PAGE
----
• Fleming, G. P., and K. D. Patterson. 2009b. Classification of selected Virginia montane wetland groups. In-house analysis, December 2009. Virginia Department of Conservation and Recreation, Division of Natural Heritage, Richmond.

  • Fleming, G. P., and K. D. Patterson. 2011a. Natural communities of Virginia: Ecological groups and community types. Natural Heritage Technical Report 11-07. Virginia Department of Conservation and Recreation, Division of Natural Heritage, Richmond. 34 pp.

  • Fleming, G. P., and N. E. Van Alstine. 1999. Plant communities and floristic features of sinkhole ponds and seepage wetlands in southeastern Augusta County, Virginia. Banisteria 13:67-94.

  • Fleming, G. P., and P. P. Coulling. 2001. Ecological communities of the George Washington and Jefferson national forests, Virginia. Preliminary classification and description of vegetation types. Virginia Department of Conservation and Recreation, Division of Natural Heritage, Richmond, VA. 317 pp.

  • Mitchell, J. C., and K. A. Buhlmann. 1999. Amphibians and reptiles of the Shenandoah Valley sinkhole pond system and vicinity, Augusta County, Virginia. Banisteria 13:129-142.

  • Roble, S. M. 1999. Dragonflies and damselflies (Odonata) of the Shenandoah Valley sinkhole pond system and vicinity, Augusta County, Virginia. Banisteria 13:101-127.

  • Simurda, M. C., and J. S. Knox. 2000. ITS sequence evidence for the disjunct distribution between Virginia and Missouri of the narrow endemic Helenium virginicum (Asteraceae). Journal of the Torrey Botanical Society 127:316-323.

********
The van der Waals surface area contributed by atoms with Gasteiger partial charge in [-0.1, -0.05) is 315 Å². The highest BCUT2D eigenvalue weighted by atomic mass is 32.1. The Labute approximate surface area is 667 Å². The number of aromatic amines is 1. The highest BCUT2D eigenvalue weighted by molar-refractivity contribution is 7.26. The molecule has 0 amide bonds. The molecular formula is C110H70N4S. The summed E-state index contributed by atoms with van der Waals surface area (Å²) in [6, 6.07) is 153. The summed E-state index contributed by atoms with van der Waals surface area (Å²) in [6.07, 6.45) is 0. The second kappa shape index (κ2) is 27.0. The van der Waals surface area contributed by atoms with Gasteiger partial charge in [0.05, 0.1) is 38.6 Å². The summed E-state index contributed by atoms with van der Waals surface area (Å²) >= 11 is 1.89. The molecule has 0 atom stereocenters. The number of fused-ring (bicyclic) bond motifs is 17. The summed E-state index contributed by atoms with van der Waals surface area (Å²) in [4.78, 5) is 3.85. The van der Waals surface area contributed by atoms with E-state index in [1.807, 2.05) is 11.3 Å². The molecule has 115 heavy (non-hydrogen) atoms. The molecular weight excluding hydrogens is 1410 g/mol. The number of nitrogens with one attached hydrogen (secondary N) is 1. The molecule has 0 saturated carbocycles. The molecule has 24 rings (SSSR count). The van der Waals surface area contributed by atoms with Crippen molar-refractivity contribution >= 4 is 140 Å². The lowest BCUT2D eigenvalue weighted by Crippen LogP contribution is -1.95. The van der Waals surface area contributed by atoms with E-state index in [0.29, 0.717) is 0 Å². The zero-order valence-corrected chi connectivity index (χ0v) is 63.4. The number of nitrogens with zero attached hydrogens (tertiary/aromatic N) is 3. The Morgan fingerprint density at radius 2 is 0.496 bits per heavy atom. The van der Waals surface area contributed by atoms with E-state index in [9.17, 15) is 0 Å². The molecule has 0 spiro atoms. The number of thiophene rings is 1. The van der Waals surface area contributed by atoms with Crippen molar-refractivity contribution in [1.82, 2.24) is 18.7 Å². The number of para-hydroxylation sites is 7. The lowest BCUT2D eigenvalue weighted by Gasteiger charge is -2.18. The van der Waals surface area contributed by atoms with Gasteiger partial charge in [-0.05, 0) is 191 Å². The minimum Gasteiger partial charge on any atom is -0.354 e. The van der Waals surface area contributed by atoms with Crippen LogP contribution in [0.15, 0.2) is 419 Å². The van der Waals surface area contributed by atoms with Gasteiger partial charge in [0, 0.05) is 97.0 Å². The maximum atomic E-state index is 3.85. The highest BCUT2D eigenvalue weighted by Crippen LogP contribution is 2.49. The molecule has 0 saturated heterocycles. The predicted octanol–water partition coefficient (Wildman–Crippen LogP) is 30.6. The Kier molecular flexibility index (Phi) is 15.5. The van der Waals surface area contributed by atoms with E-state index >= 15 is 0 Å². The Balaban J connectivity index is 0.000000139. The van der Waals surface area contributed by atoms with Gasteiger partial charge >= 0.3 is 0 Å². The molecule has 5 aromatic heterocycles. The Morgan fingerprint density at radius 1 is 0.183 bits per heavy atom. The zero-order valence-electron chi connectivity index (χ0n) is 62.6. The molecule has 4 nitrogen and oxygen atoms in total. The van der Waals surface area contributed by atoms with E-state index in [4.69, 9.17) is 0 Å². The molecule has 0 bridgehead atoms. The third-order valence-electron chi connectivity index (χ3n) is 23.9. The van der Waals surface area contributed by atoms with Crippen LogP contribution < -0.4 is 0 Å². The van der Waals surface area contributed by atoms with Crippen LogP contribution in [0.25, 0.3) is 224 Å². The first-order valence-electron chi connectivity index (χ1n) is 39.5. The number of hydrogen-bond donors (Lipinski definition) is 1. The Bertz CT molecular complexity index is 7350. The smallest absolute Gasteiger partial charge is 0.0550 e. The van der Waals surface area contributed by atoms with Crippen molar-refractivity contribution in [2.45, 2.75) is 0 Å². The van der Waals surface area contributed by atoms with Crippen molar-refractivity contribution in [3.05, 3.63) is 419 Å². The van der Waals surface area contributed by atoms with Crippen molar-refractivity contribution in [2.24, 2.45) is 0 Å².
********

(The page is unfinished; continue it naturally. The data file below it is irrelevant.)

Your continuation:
• Southeastern Ecology Working Group of NatureServe. No date. International Ecological Classification Standard: International Vegetation Classification. Terrestrial Vegetation. NatureServe, Durham, NC.

  • Townsend, J. F., and V. Karaman-Castro. 2006. A new species of Boltonia (Asteraceae) from the Ridge and Valley province, U.S.A. Sida 22(2):873-886.

  • VDNH [Virginia Division of Natural Heritage]. 2003. The natural communities of Virginia: Hierarchical classification of community types. Unpublished document, working list of November 2003. Virginia Department of Conservation and Recreation, Division of Natural Heritage, Ecology Group, Richmond.

  • Young, J., G. Fleming, P. Townsend, and J. Foster. 2006. Vegetation of Shenandoah National Park in relation to environmental gradients. Final Report (v.1.1). Research technical report prepared for USDI, National Park Service. USGS/NPS Vegetation Mapping Program. 92 pp. plus appendices.

  • Young, J., G. Fleming, W. Cass, and C. Lea. 2009. Vegetation of Shenandoah National Park in relation to environmental gradients, Version 2.0. Technical Report NPS/NER/NRTR--2009/142. National Park Service, Philadelphia, PA. 389 pp.


Use Guidelines and Citation

The Small Print: Trademark, Copyright, Citation Guidelines, Restrictions on Use, and Information Disclaimer.

Note: All species and ecological community data presented in NatureServe Explorer at http://explorer.natureserve.org were updated to be current with NatureServe's central databases as of November 2016.